Say what you want about Wade Redden, about his inconsistency and turnovers, but the fact of the matter is, losing him hurt the Sens. He hasn’t been quite the same since Zdeno Chara‘s departure, but the Sens wouldn’t budge from their $3.5m figure and with Redden’s departure it means that Chris Phillips and Anton Volchenkov are the de facto top pairing. It’s a little worrisome, because although Phillips and Volchenkov are tops defensively, there’s not much going on in terms of offense – the two defensive stalwarts combined for only 33 points. By comparison, Redden had 38 in a disappointing year, and the recently departed Andrej Meszaros had 36. Jason Smith once again brings another stabilizing presence, but his offensive game is even more limited, which means that the puck-moving duties will solely be placed on the shoulders of Filip Kuba, acquired in the Meszaros trade, and rookie Brian Lee, the Sens’ first round pick in 2005. Lee showed promise in his short Sens’ stint last year, and the Sens might have to throw him into the fire. Kuba was Tampa’s powerplay quarterback last year, averaging close to four minutes of powerplay time per game, but managed to only score 6 goals, and only 2 on the powerplay. Without a true powerplay quarterback the Sens will be hard-pressed to ice a powerplay as lethal as their even strength offense, as strange as that might sound, but the upshot is that the Sens could potentially ice a powerplay with 5 forwards, something Edmonton had experimented with last year.
Martin Gerber enters the season without having to look over his shoulder, and seems ready to take on the challenge, complete with a newly painted mask. The much maligned goalie has often been booed, but played well enough last year down the stretch to quiet some critics and show that he does have the skill set to be a regular number one goalie. Inconsistency has eluded him, which has fueled rumours of a Gerber-Nikolai Khabibulin swap, but with Alex Auld pushing him should help Gerber focus. The Sens’ defense was a weak 24th, but a lot of it had to do with injuries, mainly Volchenkov, but also inconsistent goaltending. It’s PK wasn’t much better at 22nd, but with Hartsburg behind the bench, expect the Sens to be held more accountable and improve in both categories.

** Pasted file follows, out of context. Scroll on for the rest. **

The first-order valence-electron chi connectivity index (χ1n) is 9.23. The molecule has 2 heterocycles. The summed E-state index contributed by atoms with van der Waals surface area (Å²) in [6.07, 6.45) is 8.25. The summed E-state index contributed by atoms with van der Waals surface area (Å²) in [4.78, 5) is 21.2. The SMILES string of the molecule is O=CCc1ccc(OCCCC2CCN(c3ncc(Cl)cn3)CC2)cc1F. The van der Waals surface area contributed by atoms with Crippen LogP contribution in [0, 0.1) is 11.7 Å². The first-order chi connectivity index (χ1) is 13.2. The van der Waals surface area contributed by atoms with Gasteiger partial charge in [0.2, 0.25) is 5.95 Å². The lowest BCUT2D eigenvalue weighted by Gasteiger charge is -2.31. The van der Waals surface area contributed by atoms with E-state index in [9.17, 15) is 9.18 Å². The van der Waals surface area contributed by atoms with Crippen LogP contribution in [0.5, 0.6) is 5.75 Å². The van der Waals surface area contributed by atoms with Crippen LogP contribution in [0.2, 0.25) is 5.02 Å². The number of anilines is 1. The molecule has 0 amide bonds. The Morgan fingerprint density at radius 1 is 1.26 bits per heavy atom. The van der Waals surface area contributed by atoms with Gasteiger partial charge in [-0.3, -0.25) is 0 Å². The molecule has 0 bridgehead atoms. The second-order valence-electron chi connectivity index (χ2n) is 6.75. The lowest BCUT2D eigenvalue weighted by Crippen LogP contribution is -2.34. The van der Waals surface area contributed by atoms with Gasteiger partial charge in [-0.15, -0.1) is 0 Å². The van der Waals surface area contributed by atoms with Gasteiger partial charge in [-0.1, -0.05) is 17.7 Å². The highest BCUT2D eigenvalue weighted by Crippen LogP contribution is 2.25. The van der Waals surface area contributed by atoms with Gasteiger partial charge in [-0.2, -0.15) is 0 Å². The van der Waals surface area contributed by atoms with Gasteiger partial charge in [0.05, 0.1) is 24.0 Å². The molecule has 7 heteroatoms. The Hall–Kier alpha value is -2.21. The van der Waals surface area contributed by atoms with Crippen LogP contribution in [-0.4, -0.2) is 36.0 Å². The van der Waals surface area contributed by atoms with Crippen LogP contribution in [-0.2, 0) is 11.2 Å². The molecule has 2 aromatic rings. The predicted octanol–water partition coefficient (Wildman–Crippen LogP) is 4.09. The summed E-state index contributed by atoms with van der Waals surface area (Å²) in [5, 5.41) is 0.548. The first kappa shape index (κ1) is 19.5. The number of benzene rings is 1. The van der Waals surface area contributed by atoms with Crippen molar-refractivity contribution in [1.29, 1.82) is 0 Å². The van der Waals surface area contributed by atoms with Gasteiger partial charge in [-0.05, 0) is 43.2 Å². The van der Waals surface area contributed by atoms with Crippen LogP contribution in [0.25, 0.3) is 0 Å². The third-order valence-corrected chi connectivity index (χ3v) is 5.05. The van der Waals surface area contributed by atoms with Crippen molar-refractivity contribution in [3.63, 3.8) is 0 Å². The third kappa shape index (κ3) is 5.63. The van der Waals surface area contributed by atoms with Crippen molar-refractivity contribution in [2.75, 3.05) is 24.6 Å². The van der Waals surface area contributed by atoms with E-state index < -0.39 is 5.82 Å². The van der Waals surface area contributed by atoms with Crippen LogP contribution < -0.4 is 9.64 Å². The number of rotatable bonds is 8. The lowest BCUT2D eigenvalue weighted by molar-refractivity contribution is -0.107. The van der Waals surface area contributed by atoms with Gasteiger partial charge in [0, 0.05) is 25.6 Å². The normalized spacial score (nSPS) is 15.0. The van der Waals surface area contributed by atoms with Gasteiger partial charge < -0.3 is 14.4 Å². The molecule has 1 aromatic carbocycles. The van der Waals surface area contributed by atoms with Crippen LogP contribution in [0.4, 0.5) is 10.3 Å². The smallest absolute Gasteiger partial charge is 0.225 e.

The Sens are 4m away from the cap ceiling, and that may be as high as they’re willing to go to start the season. That leaves ample room for emergencies or acquiring extra depth if they wish to do so. Once the season gets underway, and as the rosters start to really shape up, the Sens may wish to pursue better players via trade. The Sens, behind a dedicated owner in Eugene Melnyk, are prepared to do whatever it takes to bring the Cup to the nation’s capital.
Dany Heatley – Jason Spezza – Jesse Winchester
Antoine Vermette – Mike Fisher – Daniel Alfredsson
Nick Foligno – Chris Kelly – Chris Neil
Jarkko Ruutu – Dean McAmmond – Shean Donovan
Anton Volchenkov – Chris Phillips
Filip Kuba – Jason Smith
Christoph Schubert – Brian Lee
Martin Gerber – Alex Auld
scratches: Cody Bass, Alexandre Picard
Coach: Craig Hartsburg
GM: Bryan Murray
Predicted finish: 2nd Northeast, 7th East